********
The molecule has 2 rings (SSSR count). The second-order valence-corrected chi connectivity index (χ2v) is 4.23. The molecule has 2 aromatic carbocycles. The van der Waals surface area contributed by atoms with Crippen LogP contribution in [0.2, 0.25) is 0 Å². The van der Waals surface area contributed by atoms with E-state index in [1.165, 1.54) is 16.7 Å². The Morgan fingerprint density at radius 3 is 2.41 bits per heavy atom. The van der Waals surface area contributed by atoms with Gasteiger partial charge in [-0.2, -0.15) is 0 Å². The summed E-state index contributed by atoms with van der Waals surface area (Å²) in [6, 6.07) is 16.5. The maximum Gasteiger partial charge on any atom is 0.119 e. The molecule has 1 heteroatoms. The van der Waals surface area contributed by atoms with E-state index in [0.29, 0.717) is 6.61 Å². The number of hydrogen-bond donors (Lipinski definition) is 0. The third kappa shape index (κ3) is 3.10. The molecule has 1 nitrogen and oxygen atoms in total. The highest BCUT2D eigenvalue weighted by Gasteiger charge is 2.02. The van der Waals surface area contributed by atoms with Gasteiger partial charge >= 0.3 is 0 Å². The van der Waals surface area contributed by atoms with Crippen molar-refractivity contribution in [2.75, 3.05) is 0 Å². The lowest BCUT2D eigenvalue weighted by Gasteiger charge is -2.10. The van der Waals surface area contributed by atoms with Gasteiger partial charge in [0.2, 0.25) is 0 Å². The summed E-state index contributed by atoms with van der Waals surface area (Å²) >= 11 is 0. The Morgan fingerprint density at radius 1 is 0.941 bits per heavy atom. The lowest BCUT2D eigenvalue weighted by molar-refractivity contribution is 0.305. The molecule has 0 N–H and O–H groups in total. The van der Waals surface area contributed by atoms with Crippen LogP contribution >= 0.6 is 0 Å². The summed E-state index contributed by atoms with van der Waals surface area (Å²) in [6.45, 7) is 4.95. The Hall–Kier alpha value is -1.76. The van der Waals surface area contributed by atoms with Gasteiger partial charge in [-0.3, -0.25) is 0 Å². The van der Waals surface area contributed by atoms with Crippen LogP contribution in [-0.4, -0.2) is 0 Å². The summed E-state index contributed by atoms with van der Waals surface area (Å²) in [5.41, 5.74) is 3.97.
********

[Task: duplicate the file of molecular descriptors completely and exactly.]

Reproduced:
The molecule has 2 rings (SSSR count). The second-order valence-corrected chi connectivity index (χ2v) is 4.23. The molecule has 2 aromatic carbocycles. The van der Waals surface area contributed by atoms with Crippen LogP contribution in [0.2, 0.25) is 0 Å². The van der Waals surface area contributed by atoms with E-state index in [1.165, 1.54) is 16.7 Å². The Morgan fingerprint density at radius 3 is 2.41 bits per heavy atom. The van der Waals surface area contributed by atoms with Gasteiger partial charge in [-0.2, -0.15) is 0 Å². The summed E-state index contributed by atoms with van der Waals surface area (Å²) in [6, 6.07) is 16.5. The maximum Gasteiger partial charge on any atom is 0.119 e. The molecule has 1 heteroatoms. The van der Waals surface area contributed by atoms with E-state index in [0.29, 0.717) is 6.61 Å². The number of hydrogen-bond donors (Lipinski definition) is 0. The third kappa shape index (κ3) is 3.10. The molecule has 1 nitrogen and oxygen atoms in total. The highest BCUT2D eigenvalue weighted by Gasteiger charge is 2.02. The van der Waals surface area contributed by atoms with Gasteiger partial charge >= 0.3 is 0 Å². The van der Waals surface area contributed by atoms with Crippen molar-refractivity contribution in [2.75, 3.05) is 0 Å². The lowest BCUT2D eigenvalue weighted by Gasteiger charge is -2.10. The van der Waals surface area contributed by atoms with Gasteiger partial charge in [0.2, 0.25) is 0 Å². The summed E-state index contributed by atoms with van der Waals surface area (Å²) >= 11 is 0. The Morgan fingerprint density at radius 1 is 0.941 bits per heavy atom. The lowest BCUT2D eigenvalue weighted by molar-refractivity contribution is 0.305. The molecule has 0 N–H and O–H groups in total. The van der Waals surface area contributed by atoms with Crippen LogP contribution >= 0.6 is 0 Å². The summed E-state index contributed by atoms with van der Waals surface area (Å²) in [6.45, 7) is 4.95. The Hall–Kier alpha value is -1.76. The van der Waals surface area contributed by atoms with Gasteiger partial charge in [-0.3, -0.25) is 0 Å². The van der Waals surface area contributed by atoms with Crippen LogP contribution in [-0.4, -0.2) is 0 Å². The summed E-state index contributed by atoms with van der Waals surface area (Å²) in [5.41, 5.74) is 3.97.